- A subset of sensitive data belonging to PPP loan applicants has been exposed to lenders and their associates.
- The security lapse came through a mistake when setting up a testing platform used by the SBA.
- The bank responsible for the blunder has now secured two years of identity protection services for the compromised clients.
The ‘Bank of America’ is sending notices of a data breach over to the impacted clients, after mishandling the data of a subset of people who applied for PPP (Paycheck Protection Program) loans. The financial institution was working together with the SBA (Small Business Administration) and the U.S. Treasury over the past couple of weeks, trying to process over 305,000 loan applications that would result in the handing out of $25 billion in financial relief. This would be a well-needed breath of fresh air for small businesses that got crushed by the COVID-19 pandemic. Still, for some of them, an additional problem to deal with has just been added.
The Bank of America has uploaded some of the loan applications to a test application platform controlled by the SBA. It was supposed to help the applicants get accustomed with the submission process. This happened on April 22, 2020, when the involved vendors and authorized lenders got access to the system to test the platform from their side as well. The bank quickly figured that this was a mistake, as the vendors could see the applicant’s information that they had uploaded.
This event doesn’t impact the loan submission process for the compromised applicants. Still, it has exposed some sensitive details to other parties, like their tax identification number (TIN), full names, phone numbers, email addresses, citizenship, physical address, Social Security Number (SSN), business name, business address, business contact information, and other details. It doesn’t mean that all of the above was accessed or exfiltrated by the lenders, as it would be unlikely that their agents would have any interest in this information. However, the exposure happened nonetheless, and the compromised individuals have to take precautionary protection measures no matter what the risk level is.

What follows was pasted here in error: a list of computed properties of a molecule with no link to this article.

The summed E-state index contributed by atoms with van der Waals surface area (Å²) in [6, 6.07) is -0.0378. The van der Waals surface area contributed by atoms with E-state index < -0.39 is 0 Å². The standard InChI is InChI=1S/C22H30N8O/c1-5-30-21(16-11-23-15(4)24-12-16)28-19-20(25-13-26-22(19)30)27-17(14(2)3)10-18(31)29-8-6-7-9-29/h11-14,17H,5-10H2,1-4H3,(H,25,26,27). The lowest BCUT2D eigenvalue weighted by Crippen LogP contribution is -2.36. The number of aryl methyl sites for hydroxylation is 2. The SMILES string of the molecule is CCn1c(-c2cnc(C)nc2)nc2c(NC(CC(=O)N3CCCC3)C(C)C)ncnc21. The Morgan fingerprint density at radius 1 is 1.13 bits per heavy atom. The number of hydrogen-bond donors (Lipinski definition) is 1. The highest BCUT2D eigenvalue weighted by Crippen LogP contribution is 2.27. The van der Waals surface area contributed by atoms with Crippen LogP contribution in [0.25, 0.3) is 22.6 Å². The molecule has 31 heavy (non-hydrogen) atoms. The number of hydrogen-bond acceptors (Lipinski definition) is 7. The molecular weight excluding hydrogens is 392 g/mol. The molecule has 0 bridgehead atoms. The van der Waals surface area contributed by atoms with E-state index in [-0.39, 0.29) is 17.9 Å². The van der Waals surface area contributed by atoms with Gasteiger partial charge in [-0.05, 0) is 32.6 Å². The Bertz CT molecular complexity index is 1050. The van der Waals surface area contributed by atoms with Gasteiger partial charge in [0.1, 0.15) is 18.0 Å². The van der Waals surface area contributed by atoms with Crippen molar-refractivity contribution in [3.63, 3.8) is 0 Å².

In this context, the Bank of America has arranged for a complimentary two-year membership in the Experian IdentityWorks identity theft protection service. The service includes daily credit reports and monitoring, internet surveillance, and quick resolution in the case of fraud detection. The compromised individuals will have to register in the program by calling “866-617-1920.” If you want to know what parts of your sensitive information have been exposed, call the Bank’s Privacy Response Unit instead, at “1-800-252-2867.”
Other than that, stay vigilant against scam emails. Scammers may try to convince you to re-apply for a loan by entering your information on a phishing platform that may look like the actual SBA platform. Your application hasn’t been affected by this incident, so you don’t need to do anything regarding the loan application.